Photo Credit: Jamal Awad/Flash90
Ramadan on the Temple Mount, as Muslims pray towards Mecca. March 12, 2024

Israel authorities arrested 22 Israeli-Arabs and one Palestinian Authority Arab suspected of inciting violence on the Temple Mount over the weekend, the Israeli Police said on Sunday.

Police said several had led chants inciting and in support of terror attacks. Most were in their 20s. Seven of the suspects were arrested in their homes later in the day and further arrests are expected.


Muslim prayer services are more crowded than usual because of the month of Ramadan. The police stressed that while the majority of worshippers did not participate, many “served as an audience who watched or recorded the event.”

The police also denied rumors that several people were killed by a falling tree on the Temple Mount which PA Arab social media posts attributed to “occupation excavations.” The police said one person was injured when a tree collapsed from decay. The police said the tree was removed and the incident did not affect the observance of the prayers.

Police have boosted their monitoring of Arab social media networks for incitement and fake news during the Islamic month of Ramadan. Terror attacks have surged during Ramadan. Hamas has called for violence on the Temple Mount and spread rumors online that Israel intends to block the entrance to the holy site or place restrictions on worshippers.

Israeli authorities arrested an Arab resident of eastern Jerusalem for posting inflammatory content and expressing support for Hamas on social media platforms on Tuesday.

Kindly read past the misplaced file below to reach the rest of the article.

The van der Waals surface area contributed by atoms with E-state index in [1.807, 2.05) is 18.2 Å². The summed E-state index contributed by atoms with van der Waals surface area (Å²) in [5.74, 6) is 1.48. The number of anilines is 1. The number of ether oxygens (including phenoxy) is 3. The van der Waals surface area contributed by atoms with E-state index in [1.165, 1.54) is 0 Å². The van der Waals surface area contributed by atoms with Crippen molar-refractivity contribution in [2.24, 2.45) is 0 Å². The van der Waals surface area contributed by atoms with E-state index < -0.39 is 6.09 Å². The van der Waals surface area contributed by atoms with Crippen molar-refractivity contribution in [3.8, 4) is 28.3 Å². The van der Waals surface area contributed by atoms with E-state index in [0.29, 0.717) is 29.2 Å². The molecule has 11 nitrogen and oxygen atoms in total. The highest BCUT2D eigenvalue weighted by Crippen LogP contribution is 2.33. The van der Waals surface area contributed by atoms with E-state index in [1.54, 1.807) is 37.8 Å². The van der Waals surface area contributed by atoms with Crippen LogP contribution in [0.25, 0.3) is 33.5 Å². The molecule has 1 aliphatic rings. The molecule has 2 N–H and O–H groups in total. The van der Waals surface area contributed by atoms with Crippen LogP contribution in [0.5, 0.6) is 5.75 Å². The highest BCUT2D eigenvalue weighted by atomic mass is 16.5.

Online incitement targeting Arab teens has also been traced back to the Palestinian Authority and local Muslim clergy.

Israeli security forces have arrested more than 3,600 Arab terror suspects in Judea and Samaria since October 7, of whom around 1,600 are affiliated with Hamas.

The Temple Mount, where the First and Second Jewish Temples were built, is the overall holiest site in Judaism. The Western Wall is the only remnant of a retaining wall encircling the Temple Mount built by Herod the Great in the first century and is the holiest site where Jews can freely pray.

The discriminatory status quo governing the Temple Mount goes back to 1967, when Israel liberated the Old City of Jerusalem from Jordan during the Six-Day War. Fearing a religious war, then-defense minister Moshe Dayan agreed to let the Islamic Waqf, a Muslim trusteeship, continue managing the holy site’s day-to-day affairs, while Israel would maintain overall sovereignty and be responsible for security. The Waqf is overseen by Jordan.

According to the status quo, Jews and non-Muslims would be allowed to visit the Temple Mount, but not pray there.


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